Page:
I have to write a positive review about the video podcast “Ask A Ninja“, or I will be attacked, maybe killed by a silent sword-wielding Ninja. My family will never be safe. Even the dogs will be threatened.
It’s a good thing I love “Ask A Ninja”.
“Ask A Ninja” is the clever award-winning (YouTube’s best series of 2006) creation of two Los Angeles improvisational comedians, Kent Nichols and Douglas Sarine. Sarine is the man in the Ninja mask and assassin attire who karate-chops his way through an email-a-show question from viewers on subjects such as Ninja training, Ninja skills, Ninja love, how to kill a ninja, Ninja recipes, and non-ninja subjects like podcasting, Net Neutrality, Pop!Tech, and reviews of the movies “Pirates of the Caribbean 3” and “Blades of Glory.”
Each episode is filmed in an L.A. apartment and starts off with the wonderfully catchy theme music “I Am Ninja“, performed by the German pop band The Neu Tickles. The show lasts about 3 minutes and features the mysterious Ninja in front of a plain, colored background, generally without props. He speaks in an authoritative, husky voice, makes emphatic sharp-witted and often funny declarations about ninjas and culture, all the while moving his hands with deadly accuracy for emphasis. He’s fond of using linguistic blends of speech involving the word “ninja” — “ninternships”, “ninjuice”, “ningiants”.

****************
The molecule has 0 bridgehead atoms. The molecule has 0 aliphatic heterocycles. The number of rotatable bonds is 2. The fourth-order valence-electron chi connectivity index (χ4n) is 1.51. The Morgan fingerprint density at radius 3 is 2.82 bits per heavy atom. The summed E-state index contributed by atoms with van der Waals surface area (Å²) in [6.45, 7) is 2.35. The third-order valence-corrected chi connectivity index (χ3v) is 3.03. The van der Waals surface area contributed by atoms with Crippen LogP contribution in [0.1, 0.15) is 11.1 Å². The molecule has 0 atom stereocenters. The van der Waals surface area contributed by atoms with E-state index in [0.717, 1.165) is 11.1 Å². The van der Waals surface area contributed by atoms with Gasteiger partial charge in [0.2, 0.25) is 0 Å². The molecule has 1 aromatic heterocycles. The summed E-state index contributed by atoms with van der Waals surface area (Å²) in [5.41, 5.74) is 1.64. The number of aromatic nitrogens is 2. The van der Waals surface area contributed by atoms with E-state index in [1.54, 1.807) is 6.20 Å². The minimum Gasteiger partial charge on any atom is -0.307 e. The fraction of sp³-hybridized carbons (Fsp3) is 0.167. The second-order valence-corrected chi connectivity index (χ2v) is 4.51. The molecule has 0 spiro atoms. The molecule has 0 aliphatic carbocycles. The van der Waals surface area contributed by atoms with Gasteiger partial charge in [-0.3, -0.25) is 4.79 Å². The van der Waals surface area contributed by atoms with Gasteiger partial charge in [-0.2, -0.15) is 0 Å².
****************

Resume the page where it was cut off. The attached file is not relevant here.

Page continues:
Nichols, 31, and Sarine, 33, originally wanted to make an animated movie about a ninja. Neither could draw or animate, and money to back the show was scarce. They turned instead to the Internet and the phenomenon of user-generated content. Officially starting in November 2005, “Ask A Ninja” began with about 40 subscribers but since then has turned into a branding juggernaut, reportedly earning the duo up to $300K a year.
“Ask A Ninja” is downloaded between 300,000 and 500,000 times when a new episode is released bi-weekly. Popular shows such as “Ninja Love” tops more than 3 million viewers. In the past year, downloads have reached more than 20 million, catching the attention of traditional media.
Hollywood has inquired, and the Ninja team — formally known as Beatbox Giant Productions, LLC — has organized a team to explore offers. Nichols and Sarine have sold a book, tentatively named “The Ninja’s Handbook”, to Random House’s Crown Publishing unit for six figures. It’s due in 2008. NPR has reported on the Ninjas as well.
Capitalizing on the show’s success, the “Ninjeers” have opened their own Ninja Mart Store, selling shirts for guys and girls, hats, and ringtones. They’ve released the first 40 episodes on a DVD for $20. And the Ninja community is growing, as fan films are also showing up on the web.
So I highly recommend “Ask A Ninja”, not because I am being threatened by a Ninja, but because I like it. And Ninjas are more fierce than pirates or vikings.
“Ask A Ninja” is available at the iTunes Music Store, on YouTube, and at the “Ask A Ninja” website. It’s available in Quicktime and Flash formats.
Photo credit: Scott Beale / Laughing Squid